Hiking At Tonto Natural Bridge In Arizona
Tonto Natural Bridge is a natural arch, believed to be the largest travertine bridge in the world.
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Located north of Payson, AZ, this bridge is 183 feet in height, 150 feet at its widest point, and 400 feet long. It’s also 60 feet thick at the top.
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A Scotsman by the name of David Gowan discovered this natural bridge in 1877 while prospecting for gold in the area by Tonto Rim.
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Tonto Natural Bridge became a state park in 1969. Over 122,000 people visit this park annually.
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With several trails, you can get different vantage points of the travertine arch. The easiest trail is down to the observation deck.
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You can continue onto a very challenging trek through the 400-foot tunnel over slippery rocks and streams of water. Rock climbing is also necessary.
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Under the bridge are several pools of water. As tempting as it may be, swimming is strictly prohibited.
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Extreme caution must be exercised while hiking under the bridge. It’s easy to slip. Wear a sturdy pair of shoes, go slow, and be careful.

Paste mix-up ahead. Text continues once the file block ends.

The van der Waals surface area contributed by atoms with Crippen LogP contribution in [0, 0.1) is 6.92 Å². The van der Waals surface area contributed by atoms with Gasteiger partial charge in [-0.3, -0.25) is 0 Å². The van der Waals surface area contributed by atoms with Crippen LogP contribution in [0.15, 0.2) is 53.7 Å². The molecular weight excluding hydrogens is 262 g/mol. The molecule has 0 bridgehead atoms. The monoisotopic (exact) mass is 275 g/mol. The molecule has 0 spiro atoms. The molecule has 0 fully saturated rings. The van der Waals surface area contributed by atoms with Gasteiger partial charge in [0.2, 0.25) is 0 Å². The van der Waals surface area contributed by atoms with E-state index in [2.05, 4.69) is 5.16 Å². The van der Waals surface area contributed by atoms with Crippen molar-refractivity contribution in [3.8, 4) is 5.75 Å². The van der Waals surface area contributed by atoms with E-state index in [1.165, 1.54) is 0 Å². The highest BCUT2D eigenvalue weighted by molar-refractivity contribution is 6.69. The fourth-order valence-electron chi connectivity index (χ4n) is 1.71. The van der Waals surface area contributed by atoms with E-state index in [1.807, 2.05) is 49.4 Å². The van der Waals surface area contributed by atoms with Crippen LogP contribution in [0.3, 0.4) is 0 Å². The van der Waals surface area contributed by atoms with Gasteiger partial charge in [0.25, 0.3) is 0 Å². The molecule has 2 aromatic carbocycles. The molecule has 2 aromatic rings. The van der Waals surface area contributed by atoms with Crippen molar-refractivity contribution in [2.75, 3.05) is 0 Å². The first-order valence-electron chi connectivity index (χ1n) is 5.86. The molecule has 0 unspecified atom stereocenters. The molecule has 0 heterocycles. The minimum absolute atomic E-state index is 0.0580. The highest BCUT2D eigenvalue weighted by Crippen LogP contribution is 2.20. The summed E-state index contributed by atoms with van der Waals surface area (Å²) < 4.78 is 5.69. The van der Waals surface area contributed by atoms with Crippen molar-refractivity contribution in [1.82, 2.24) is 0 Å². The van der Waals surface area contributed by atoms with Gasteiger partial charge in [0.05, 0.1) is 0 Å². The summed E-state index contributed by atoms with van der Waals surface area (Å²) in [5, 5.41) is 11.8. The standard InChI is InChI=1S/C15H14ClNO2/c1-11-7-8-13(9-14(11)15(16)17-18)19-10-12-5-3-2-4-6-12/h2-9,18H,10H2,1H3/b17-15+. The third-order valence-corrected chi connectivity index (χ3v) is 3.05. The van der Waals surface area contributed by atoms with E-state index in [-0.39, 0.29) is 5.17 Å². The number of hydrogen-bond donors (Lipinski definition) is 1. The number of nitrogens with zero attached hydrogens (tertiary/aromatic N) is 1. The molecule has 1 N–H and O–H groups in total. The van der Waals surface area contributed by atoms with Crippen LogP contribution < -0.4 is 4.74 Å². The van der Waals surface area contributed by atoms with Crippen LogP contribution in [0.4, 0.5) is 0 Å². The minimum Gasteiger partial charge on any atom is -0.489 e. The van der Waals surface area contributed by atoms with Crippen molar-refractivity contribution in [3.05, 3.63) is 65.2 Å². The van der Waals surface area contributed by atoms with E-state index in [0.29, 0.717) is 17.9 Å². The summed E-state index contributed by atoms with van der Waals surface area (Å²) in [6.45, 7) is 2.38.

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Stop often and take in the beauty under the arch. Not only will you see pools, but small caves in some areas. It’s a remarkable place to explore!
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There is a cave you can look around as soon as you exit the arch.
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Take the Anna Mae Trail back up to the top, an easy trek after making it through the tunnel!
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Before you leave, stop by the historic Goodfellow Lodge which was built in the 1920s.
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Inside the lodge, you will find a ranger station, a gift shop, and historic exhibits.
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Tonto Natural Bridge State Park is a must-visit day trip destination in Arizona!
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